Monday, August 8, 2016

Whats Happen At Country Taste Farm

This week we will have sweet Corn there will be just enough for you to want more, but there will be plenty in the following week.
This year we replace many of our seeds with Organic Certified Seeds & Organic Seed Treatment. Many of the Certified Organic Seeds Only produced 30% of normal, the seeds treated with (Natural III Treatment is a ORMI listed biological seed treatment with the proprietary blend of beneficial microorganisms that help protect seeds and developing roots from fungal decay.”) This organic seed treatment caused Reduce Germination (as much as 80%) in the Sweet Corn and Onions. The suppliers are not even offering this treatment next year! We will be slowing our Organic transition, using proven seeds and methods we have used before, we will continue spray only ORMI approved Insect and Disease products which we are having good success with. We will continue to experiment with Organic seeds and Methods, but will not put all our eggs in one basket until we can find organic seeds and fertilizers that will not reduce our yields.
What’s in your share this week?
Cabbage: Savoy
Potatoes:
Cucumber:
Sweet Corn:
 Pepper:
Tomato:
Surprise: Cauliflower or Eggplant  
  “Know Your Farm Know Your Food”


With the popularity of so many cooking shows, these days, this has become a very popular question.  What is Savoy cabbage?  More importantly, why are so many of the top chefs and cooks using it? Let’s get those questions answered.
Despite its rough looking exterior, the Savoy cabbage is tender and sweet tasting.
Let’s start with the appearance. As you can see from the picture, Savoy cabbage has a very distinctive look. The highly contrasting shades of green, combined with the the deeply crinkled texture of the leaves, make savoy cabbages very appealing to the eye.
Some may look at these rough looking leaves and assume that they are tough and hard, even more so than the common, green cabbage that most people are used to, but they would be wrong.
But that brings to one of the many traits that makes savoy cabbage so popular with cooks and chefs.
Despite this rough appearance, the leaves of the savoy cabbage are tender, even when eaten raw. This makes them an ideal choice for salads, vegetable wraps, or as a bed for rice, fish, or other dishes. This in sharp contrast to the leaves of “green”  or “red”cabbages, that are hard and rubbery. Their only real use, in the raw state, is in making coleslaw. Even then, the texture can be too tough for many people to enjoy. On the other hand, savoy cabbage can make a tastier, and much more tender coleslaw.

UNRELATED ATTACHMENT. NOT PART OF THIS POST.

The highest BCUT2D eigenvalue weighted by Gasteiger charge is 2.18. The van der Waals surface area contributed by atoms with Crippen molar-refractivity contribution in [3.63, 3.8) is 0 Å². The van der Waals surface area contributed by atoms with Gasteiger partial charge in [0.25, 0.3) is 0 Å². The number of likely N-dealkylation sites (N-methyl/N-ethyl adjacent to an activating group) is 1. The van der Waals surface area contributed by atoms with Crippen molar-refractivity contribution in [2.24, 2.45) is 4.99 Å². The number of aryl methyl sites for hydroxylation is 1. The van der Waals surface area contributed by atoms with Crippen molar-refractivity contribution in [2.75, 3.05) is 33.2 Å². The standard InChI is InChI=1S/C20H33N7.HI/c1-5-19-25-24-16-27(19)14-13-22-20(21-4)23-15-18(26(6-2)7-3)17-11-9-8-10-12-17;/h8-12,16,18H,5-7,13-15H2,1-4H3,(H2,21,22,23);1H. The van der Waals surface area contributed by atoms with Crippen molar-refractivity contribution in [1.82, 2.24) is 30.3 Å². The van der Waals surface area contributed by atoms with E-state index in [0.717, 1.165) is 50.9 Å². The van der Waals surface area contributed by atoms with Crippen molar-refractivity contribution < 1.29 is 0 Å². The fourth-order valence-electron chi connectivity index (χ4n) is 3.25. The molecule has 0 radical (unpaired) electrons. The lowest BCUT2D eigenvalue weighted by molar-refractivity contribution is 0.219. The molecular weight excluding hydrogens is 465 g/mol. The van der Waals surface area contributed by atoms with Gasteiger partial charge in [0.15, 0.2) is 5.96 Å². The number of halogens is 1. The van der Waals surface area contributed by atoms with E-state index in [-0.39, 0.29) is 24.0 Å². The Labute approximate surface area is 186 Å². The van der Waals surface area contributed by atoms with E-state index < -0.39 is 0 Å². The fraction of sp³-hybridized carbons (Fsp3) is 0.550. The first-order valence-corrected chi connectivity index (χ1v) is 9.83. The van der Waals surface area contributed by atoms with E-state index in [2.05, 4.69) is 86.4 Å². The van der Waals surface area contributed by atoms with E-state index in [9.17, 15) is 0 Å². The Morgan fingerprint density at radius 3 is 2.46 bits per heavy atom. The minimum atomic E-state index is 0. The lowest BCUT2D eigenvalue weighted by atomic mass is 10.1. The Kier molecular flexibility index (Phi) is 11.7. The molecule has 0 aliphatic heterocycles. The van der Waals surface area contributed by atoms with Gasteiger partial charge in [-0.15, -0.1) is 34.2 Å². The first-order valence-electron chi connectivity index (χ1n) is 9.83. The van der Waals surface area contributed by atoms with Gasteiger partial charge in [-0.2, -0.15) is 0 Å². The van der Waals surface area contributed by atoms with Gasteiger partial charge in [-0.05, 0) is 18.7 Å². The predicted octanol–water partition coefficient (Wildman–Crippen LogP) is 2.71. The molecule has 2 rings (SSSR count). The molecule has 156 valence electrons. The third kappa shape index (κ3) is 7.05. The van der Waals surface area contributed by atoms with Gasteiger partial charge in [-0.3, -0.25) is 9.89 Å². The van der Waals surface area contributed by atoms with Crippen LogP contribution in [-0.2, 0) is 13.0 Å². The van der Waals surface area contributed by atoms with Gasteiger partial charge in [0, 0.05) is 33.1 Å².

As a side note, the terms “green” and “red” cabbage, refer to specific types of cabbages. Green cabbage is the typical hard, rubbery cabbage that most people are familiar with. Red cabbage is also fairly common. It is also hard and rubbery, with a slightly bolder flavor, than the green, and is most often used for the color contrast, rather than for the flavor. These are both high in many nutritional factors. Unfortunately, due to their texture and taste, people use them sparingly in their raw state. They become more tender, and less bitter tasting, when cooked, but they lose a lot of nutritional value in the process.
Savoy Cabbage is a milder and sweeter alternative to green or red cabbage cabbage
While the tenderness is a huge factor in the appeal of savoy cabbages, over other forms of cabbage, its taste is another reason for its popularity. The green and red cabbages have a slightly bitter taste, which some describe as peppery. Savoy cabbage, by comparison, is milder and sweeter, making it not only a good fit in salads, but also a much preferred alternative in just about any recipe that includes cabbage.

 The nutritional and health benefits of savoy cabbage
Like the rest of the cabbage family, savoy cabbage has high nutritional value. It is very low in calories, and contains no fat or cholesterol. It is a good source of dietary fiber, and protein. It is also rich in many vitamins and minerals, such as: Thiamine (B-1), folic acid, vitamin A, vitamin B6, magnesium, potassium, manganese, calcium, copper, phosphorous, and copper. They are also an excellent source of both Vitamins K and C. Each of the different types of cabbage have high nutritional value, as well as tremendous antioxidant and disease combating properties. These properties make cabbage one of the worlds healthiest foods.

Savoy cabbage is the most tender and sweet a variety of cabbage

As mentioned above, its tender leaves, and sweet taste, make it an ideal choice to eat raw in salads. These qualities also make it the preferred option in most recipes that include cabbage. In addition to its taste and texture, on the other highly beneficial trait is that it lacks the sulfur-like odor that most people, who have cooked cabbage, are more than familiar with. This makes Savoy cabbage the perfect choice of cabbage for cooking, as well.

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